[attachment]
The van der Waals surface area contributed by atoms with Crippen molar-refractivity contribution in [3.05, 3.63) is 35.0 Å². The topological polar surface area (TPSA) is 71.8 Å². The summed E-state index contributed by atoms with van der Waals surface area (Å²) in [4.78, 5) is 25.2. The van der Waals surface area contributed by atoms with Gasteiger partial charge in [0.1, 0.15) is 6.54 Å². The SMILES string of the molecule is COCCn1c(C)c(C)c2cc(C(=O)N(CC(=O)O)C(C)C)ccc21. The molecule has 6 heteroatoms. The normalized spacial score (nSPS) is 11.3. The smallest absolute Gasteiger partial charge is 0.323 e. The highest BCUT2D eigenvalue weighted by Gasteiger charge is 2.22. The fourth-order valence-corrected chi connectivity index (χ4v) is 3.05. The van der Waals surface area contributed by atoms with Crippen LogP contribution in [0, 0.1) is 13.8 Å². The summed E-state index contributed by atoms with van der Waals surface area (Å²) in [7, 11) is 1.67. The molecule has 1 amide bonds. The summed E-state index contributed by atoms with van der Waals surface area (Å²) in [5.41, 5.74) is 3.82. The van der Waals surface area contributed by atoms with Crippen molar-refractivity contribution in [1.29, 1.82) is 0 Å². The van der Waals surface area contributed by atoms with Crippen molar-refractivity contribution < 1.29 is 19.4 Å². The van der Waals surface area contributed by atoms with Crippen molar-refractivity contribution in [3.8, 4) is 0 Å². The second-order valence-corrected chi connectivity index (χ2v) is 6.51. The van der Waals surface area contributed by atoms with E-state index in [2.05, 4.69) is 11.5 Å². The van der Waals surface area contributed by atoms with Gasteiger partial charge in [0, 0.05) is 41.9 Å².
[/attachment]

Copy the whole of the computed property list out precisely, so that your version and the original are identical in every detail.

The van der Waals surface area contributed by atoms with Crippen molar-refractivity contribution in [3.05, 3.63) is 35.0 Å². The topological polar surface area (TPSA) is 71.8 Å². The summed E-state index contributed by atoms with van der Waals surface area (Å²) in [4.78, 5) is 25.2. The van der Waals surface area contributed by atoms with Gasteiger partial charge in [0.1, 0.15) is 6.54 Å². The SMILES string of the molecule is COCCn1c(C)c(C)c2cc(C(=O)N(CC(=O)O)C(C)C)ccc21. The molecule has 6 heteroatoms. The normalized spacial score (nSPS) is 11.3. The smallest absolute Gasteiger partial charge is 0.323 e. The highest BCUT2D eigenvalue weighted by Gasteiger charge is 2.22. The fourth-order valence-corrected chi connectivity index (χ4v) is 3.05. The van der Waals surface area contributed by atoms with Crippen LogP contribution in [0, 0.1) is 13.8 Å². The summed E-state index contributed by atoms with van der Waals surface area (Å²) in [7, 11) is 1.67. The molecule has 1 amide bonds. The summed E-state index contributed by atoms with van der Waals surface area (Å²) in [5.41, 5.74) is 3.82. The van der Waals surface area contributed by atoms with Crippen molar-refractivity contribution in [1.29, 1.82) is 0 Å². The van der Waals surface area contributed by atoms with Crippen molar-refractivity contribution < 1.29 is 19.4 Å². The van der Waals surface area contributed by atoms with Crippen molar-refractivity contribution in [3.8, 4) is 0 Å². The second-order valence-corrected chi connectivity index (χ2v) is 6.51. The van der Waals surface area contributed by atoms with E-state index in [2.05, 4.69) is 11.5 Å². The van der Waals surface area contributed by atoms with Gasteiger partial charge in [0, 0.05) is 41.9 Å².